(“Funny Ladies.” Stephen M. Silverman. Harry Abrams. $29.95)
The best tribute to the late Phyllis Diller is a look at the comediennes who through the years have made us laugh. This book is both beautiful and colorful and brimming with photos the likes of Fanny Brice, Gracie Allen, Mae West, Zasu Pitts, Joan Davis, Bette Midler, the Golden Girls, Ellen Degeneres, for the total of 100 great comediennes.
Now, for the first time, noted journalist and critic Stephen M. Silverman takes a light-hearted look at these comediennes and shows how they’ve shaped our tastes and tickled our funny bones.
One of my favorite things about this particular book are the anecdotes, jokes, and shticks. Who can forget Gracie Allen or Mae West (“I’ve been on more laps than a napkin”). In addition to exploring the societal and cultural influences on these women, the lively text also explains how one performer often paved the way for another. These women paved the way to persevere in a man’s world of entertainment. Comedy was first dominated by the towering figures of W.C. Fields, the Marx Brothers, and Bob Hope. After reading and laughing through the pages, you will see that it is the women who are having the last laugh. To say nothing of causing it. Many of the comediennes turned to humor and the glory of the audiences who appreciated them, because of sadness and tragedy in their own lives.
Phyllis Diller, forever funny, in real life she was a survivor. While the average American woman in the early sixties was attempting to conform to the cool, tight-skirted, coiffed look of Jackie Kennedy, Phyllis Diller was going in another direction. She married Sherwood Diller, divorced in the mid-sixties, had five children and settled on her routine referring to husband as “Fang.” She made the ladies at the laundromat laugh in hysterics as she remarked to her neighbors that their wash was whiter than hers, “I guess I must wash mine.” It was the Tonight Show with Jack Paar that made her career take off.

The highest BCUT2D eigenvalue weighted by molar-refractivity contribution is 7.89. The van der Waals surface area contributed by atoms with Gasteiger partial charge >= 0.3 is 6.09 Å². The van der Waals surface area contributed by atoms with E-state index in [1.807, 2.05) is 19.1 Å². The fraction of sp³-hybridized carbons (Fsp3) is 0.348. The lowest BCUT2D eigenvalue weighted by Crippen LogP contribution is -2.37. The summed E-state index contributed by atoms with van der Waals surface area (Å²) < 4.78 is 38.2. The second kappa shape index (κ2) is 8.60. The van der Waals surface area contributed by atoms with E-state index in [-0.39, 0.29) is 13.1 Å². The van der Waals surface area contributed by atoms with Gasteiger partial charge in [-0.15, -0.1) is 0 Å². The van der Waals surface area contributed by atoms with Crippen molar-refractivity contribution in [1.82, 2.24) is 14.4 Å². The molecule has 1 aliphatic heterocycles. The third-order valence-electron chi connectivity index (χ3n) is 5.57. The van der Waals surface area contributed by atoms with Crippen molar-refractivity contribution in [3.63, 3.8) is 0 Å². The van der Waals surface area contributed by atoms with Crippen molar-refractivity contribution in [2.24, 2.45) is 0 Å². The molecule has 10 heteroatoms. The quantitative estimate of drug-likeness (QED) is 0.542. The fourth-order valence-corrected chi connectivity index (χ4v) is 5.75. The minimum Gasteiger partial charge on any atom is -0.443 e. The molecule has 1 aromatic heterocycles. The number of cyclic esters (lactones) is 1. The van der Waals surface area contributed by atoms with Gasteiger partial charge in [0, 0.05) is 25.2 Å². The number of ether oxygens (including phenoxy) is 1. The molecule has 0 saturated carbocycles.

Joan Rivers on Elizabeth Taylor: “She has more chins than the Hong Kong phone book. She puts mayonnaise on aspirin.” Taylor reacted, “Honey, those jokes don’t get me where I live.”
Mary Tyler Moore, born in 1936 in Brooklyn, was the ringmaster who never hogged the spotlight. In real life, she was plagued with tragedy. Her father was overbearing to the point of driving her mother to drink and her only son committed suicide.
The popular witty journalist, who paraded her Jewish ancestry, Dorothy Parker, once wrote in her column, “Fanny Brice cut off her nose to spite her RACE.” Upon hearing Calvin Coolidge had died, she wrote, “How could they tell?” In describing her apartment she wrote: “It’s really very small, I’ve barely enough room to lay my hat and a few friends.” Parker will forever remain part of the American lexicon if for no other reason than the famous line, “Men seldom make passes at girls who wear glasses.” Her wit and wise-cracking had truth in it.
Gracie Allen, “Dumb Dora” par excellence, was a wonder, and her husband and stage partner, George Burns proved that he was no slouch. George: “Did the maid drop you on your head when you were a baby?” Gracie: “Don’t be silly, George. We couldn’t afford a maid. My mother had to do it.”
Lily Tomlin, who espoused philosophy based on her experiences of licking her dog and mistreating her little brother. As Edith Ann, a five-year-old who liked to talk about pressing the soft spot on her baby brother’s head. Then she was the Evil Twin of Eloise. Yet as funny as her creations were, when she assumed the character of Ernestine, the telephone company switchboard operator, the audiences went wild laughing. “Here at the Phone Company,” (after which she would snort,) “we serve all kinds of people, from presidents and kings to the scum of the earth.” She called up Richard Nixon and Gore Vidal (whom she called “Mr. Veedle”) and then finish the conversation, “because we are the Phone Company. We don’t care. We don’t have to.” Good-bye.
Do you remember when the Orange Festival brought us such unforgettable characters as Carol Burnett, the nicest person ever, Totie Fields, billed at Size 18 as “the mother of mirth,” and Judy Canova, Hollywood’s Hillbilly, who still has relatives in Winter Haven and Auburndale.
Those were the days and they can be re-captured through the reading of this book.